But is this really an old-fashioned, leftist idea? I remembered reading about an old plan — something that has been proposed by some of history's leading thinkers. The philosopher Thomas More first hinted at it in his book, "Utopia," more than 500 years ago. And its proponents have spanned the spectrum from the left to the right, from the civil rights campaigner, Martin Luther King, to the economist Milton Friedman. And it's an incredibly simple idea: basic income guarantee.


What it is? Well, that's easy. It's a monthly grant, enough to pay for your basic needs: food, shelter, education. It's completely unconditional, so no one's going to tell you what you have to do for it, and no one's going to tell you what you have to do with it. The basic income is not a favor, but a right. There's absolutely no stigma attached. So as I learned about the true nature of poverty, I couldn't stop wondering: Is this the idea we've all been waiting for? Could it really be that simple? And in the three years that followed, I read everything I could find about basic income. I researched the dozens of experiments that have been conducted all over the globe, and it didn't take long before I stumbled upon a story of a town that had done it — had actually eradicated poverty. But then ... nearly everyone forgot about it.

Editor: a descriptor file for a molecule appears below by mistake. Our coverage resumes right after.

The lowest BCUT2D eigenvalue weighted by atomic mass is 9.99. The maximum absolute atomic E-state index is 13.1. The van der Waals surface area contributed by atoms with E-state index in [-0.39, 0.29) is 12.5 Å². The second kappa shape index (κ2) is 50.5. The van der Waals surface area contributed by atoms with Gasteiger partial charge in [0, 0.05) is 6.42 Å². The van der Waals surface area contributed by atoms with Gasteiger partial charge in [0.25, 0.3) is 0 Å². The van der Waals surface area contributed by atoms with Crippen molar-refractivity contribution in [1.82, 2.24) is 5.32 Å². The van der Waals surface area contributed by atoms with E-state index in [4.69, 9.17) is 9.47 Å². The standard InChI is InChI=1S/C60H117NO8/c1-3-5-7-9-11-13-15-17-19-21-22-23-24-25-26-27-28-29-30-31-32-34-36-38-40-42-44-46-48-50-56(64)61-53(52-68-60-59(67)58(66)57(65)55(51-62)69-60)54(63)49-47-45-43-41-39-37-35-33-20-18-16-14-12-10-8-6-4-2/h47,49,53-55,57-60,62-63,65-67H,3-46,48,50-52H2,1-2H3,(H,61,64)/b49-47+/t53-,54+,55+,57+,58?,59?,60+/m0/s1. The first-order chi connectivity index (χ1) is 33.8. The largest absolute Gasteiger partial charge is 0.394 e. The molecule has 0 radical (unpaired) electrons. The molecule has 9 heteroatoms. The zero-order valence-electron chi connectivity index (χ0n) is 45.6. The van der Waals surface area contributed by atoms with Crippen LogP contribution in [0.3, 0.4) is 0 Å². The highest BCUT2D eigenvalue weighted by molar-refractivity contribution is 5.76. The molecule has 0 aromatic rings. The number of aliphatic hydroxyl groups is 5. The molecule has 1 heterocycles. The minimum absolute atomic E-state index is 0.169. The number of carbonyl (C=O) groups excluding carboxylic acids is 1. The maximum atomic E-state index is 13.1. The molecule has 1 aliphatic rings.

This story starts in Dauphin, Canada. In 1974, everybody in this small town was guaranteed a basic income, ensuring that no one fell below the poverty line. At the start of the experiment, an army of researchers descended on the town. For four years, all went well. But then a new government was voted into power, and the new Canadian cabinet saw little point to the expensive experiment. So when it became clear there was no money left to analyze the results, the researchers decided to pack their files away in some 2,000 boxes. Twenty-five years went by, and then Evelyn Forget, a Canadian professor, found the records. For three years, she subjected the data to all manner of statistical analysis, and no matter what she tried, the results were the same every time: the experiment had been a resounding success.